Compelling, intense, thought-provoking. Rose Under Fire is a book to be experienced, for better or worse. The subject is intense. The heroine Rose spends at least half the novel in a concentration camp as a political prisoner. (Ravensbruck) Rose, our heroine, is an American pilot. She was not technically supposed to be flying so close to the war zone. Perhaps she was not even supposed to be ferrying planes to France. But when she gets lost, well, things happen. Rose finds herself captive. Her experience is horrifying, no doubt. Will every reader want to explore the darkness of evil? Of course not! But is it a story worth telling? I know it is. The theme of Rose Under Fire is that even when the telling is difficult, the story needs to be told. The story represents lives, lives of women whose lives were taken and destroyed by the Nazis.
Rose Under Fire is specifically the story of "the Rabbits." These were girls and women experimented on by doctors and scientists. Some of their subjects died. Some of their subjects survived. The book details a few of these as some of Rose's dearest friends are Rabbits. She can see with her eyes just what the enemy has done. It is with shame that she recalls her past, how she actually heard accounts of these experiments and laughed them off as bad propaganda. She hears stories as well. Her new family WANTS her to memorize the names of all the Rabbits, to know their stories, to know enough to TELL the story to others. They know that not everyone will survive; they are realistic to know that before the end of the war many more will die. But they hold on to the hope that surely a few will survive. And for those few, they have the responsibility, the duty, to tell the world.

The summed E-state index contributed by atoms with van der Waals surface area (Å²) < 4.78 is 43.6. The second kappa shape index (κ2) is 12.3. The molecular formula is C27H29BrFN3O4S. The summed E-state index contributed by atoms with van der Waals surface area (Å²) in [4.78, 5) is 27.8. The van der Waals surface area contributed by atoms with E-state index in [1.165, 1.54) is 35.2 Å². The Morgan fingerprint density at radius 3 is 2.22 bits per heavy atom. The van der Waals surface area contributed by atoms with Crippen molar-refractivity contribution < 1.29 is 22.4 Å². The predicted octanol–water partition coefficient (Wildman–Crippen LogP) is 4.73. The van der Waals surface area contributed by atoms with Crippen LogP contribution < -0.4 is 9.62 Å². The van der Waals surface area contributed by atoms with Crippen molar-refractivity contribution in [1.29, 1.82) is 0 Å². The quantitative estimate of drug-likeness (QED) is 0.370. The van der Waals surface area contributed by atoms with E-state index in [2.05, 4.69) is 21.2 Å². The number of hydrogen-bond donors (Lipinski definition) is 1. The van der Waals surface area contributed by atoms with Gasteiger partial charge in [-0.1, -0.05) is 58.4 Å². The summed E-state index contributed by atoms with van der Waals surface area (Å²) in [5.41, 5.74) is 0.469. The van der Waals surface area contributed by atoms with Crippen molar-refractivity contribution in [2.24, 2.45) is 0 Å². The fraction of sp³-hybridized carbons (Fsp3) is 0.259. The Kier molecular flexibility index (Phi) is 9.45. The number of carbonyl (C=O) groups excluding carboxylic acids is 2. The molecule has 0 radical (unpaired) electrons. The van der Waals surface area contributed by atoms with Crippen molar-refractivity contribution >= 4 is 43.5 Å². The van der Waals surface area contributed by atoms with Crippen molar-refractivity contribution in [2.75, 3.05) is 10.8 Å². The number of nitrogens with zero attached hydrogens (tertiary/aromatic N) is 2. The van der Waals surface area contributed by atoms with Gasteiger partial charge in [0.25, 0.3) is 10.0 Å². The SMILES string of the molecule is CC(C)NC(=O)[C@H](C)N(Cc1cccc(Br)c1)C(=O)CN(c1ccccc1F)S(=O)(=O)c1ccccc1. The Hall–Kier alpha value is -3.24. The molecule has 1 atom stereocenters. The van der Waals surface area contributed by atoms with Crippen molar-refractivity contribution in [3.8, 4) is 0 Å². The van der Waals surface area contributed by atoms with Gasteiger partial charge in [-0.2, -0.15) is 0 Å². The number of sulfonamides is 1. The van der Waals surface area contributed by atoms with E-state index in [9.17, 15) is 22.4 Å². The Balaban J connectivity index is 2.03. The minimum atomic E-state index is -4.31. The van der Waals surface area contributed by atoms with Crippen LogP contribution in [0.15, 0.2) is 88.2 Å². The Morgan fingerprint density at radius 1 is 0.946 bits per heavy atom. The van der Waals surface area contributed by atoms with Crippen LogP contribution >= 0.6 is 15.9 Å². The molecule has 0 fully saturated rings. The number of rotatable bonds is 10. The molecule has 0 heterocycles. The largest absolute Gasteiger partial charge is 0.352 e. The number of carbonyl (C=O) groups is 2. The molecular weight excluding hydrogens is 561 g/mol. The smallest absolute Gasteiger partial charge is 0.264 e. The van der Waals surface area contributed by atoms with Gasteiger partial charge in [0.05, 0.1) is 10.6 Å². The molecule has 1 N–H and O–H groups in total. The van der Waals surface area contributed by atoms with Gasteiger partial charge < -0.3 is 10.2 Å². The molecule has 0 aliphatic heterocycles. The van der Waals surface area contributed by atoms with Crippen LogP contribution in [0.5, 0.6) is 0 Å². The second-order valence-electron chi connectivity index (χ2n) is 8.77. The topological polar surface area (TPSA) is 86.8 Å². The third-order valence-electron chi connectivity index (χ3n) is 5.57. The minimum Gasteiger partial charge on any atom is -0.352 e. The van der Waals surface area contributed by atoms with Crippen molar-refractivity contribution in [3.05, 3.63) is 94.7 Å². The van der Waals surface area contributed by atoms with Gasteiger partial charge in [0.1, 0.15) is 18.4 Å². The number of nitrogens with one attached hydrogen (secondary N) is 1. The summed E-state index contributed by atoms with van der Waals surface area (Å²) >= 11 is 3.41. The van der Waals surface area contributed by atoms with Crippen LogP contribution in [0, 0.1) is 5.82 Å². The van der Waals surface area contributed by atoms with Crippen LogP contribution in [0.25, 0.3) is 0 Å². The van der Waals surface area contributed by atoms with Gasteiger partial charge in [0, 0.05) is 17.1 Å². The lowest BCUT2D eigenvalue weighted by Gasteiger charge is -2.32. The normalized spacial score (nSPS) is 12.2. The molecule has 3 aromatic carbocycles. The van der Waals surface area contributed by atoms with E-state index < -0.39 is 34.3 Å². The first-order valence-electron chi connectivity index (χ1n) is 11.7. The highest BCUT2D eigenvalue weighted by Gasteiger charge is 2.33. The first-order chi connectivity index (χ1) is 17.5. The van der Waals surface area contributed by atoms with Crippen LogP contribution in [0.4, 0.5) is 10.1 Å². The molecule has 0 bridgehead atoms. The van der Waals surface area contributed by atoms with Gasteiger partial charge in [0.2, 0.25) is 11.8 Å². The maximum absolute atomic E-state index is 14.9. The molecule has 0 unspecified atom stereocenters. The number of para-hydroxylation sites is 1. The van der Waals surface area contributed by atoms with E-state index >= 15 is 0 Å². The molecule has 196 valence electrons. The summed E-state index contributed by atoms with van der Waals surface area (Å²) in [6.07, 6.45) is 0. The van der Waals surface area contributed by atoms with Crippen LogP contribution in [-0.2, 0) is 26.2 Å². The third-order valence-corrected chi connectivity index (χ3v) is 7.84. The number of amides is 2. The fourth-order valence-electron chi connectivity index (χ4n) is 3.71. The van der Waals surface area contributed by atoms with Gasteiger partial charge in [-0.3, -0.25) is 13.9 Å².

The book is in journal format, for the most part. Rose Under Fire is a companion novel to Code Name Verity. It was an impressive read.
© 2013 Becky Laney of Becky's Book Reviews